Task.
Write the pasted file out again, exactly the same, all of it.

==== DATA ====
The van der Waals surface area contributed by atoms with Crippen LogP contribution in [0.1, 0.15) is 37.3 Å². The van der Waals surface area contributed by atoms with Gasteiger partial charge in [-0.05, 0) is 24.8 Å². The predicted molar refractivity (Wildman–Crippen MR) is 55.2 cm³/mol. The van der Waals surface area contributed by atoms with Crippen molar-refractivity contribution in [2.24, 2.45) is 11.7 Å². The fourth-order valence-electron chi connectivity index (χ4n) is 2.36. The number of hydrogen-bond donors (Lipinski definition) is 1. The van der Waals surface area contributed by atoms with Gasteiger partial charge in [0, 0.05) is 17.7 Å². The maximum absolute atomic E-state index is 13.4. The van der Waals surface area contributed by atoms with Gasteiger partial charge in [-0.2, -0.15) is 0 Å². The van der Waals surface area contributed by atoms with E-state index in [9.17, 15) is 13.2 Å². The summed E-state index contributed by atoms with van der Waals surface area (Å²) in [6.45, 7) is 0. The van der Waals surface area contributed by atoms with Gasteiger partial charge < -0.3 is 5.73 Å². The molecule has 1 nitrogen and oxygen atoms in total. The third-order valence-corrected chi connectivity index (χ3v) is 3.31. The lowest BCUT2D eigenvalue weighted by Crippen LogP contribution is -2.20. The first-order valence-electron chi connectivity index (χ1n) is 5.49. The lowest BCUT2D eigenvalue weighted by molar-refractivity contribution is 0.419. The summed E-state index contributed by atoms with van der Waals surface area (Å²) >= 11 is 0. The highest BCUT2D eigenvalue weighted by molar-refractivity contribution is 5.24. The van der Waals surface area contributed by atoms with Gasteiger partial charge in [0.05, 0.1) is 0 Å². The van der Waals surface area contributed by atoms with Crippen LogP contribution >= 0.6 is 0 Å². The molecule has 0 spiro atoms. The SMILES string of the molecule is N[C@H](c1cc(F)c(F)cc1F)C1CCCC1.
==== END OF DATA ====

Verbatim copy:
The van der Waals surface area contributed by atoms with Crippen LogP contribution in [0.1, 0.15) is 37.3 Å². The van der Waals surface area contributed by atoms with Gasteiger partial charge in [-0.05, 0) is 24.8 Å². The predicted molar refractivity (Wildman–Crippen MR) is 55.2 cm³/mol. The van der Waals surface area contributed by atoms with Crippen molar-refractivity contribution in [2.24, 2.45) is 11.7 Å². The fourth-order valence-electron chi connectivity index (χ4n) is 2.36. The number of hydrogen-bond donors (Lipinski definition) is 1. The van der Waals surface area contributed by atoms with Gasteiger partial charge in [0, 0.05) is 17.7 Å². The maximum absolute atomic E-state index is 13.4. The van der Waals surface area contributed by atoms with Gasteiger partial charge in [-0.2, -0.15) is 0 Å². The van der Waals surface area contributed by atoms with E-state index in [9.17, 15) is 13.2 Å². The summed E-state index contributed by atoms with van der Waals surface area (Å²) in [6.45, 7) is 0. The van der Waals surface area contributed by atoms with Gasteiger partial charge < -0.3 is 5.73 Å². The molecule has 1 nitrogen and oxygen atoms in total. The third-order valence-corrected chi connectivity index (χ3v) is 3.31. The lowest BCUT2D eigenvalue weighted by Crippen LogP contribution is -2.20. The first-order valence-electron chi connectivity index (χ1n) is 5.49. The lowest BCUT2D eigenvalue weighted by molar-refractivity contribution is 0.419. The summed E-state index contributed by atoms with van der Waals surface area (Å²) >= 11 is 0. The highest BCUT2D eigenvalue weighted by molar-refractivity contribution is 5.24. The van der Waals surface area contributed by atoms with Gasteiger partial charge in [0.05, 0.1) is 0 Å². The van der Waals surface area contributed by atoms with Crippen LogP contribution >= 0.6 is 0 Å². The molecule has 0 spiro atoms. The SMILES string of the molecule is N[C@H](c1cc(F)c(F)cc1F)C1CCCC1.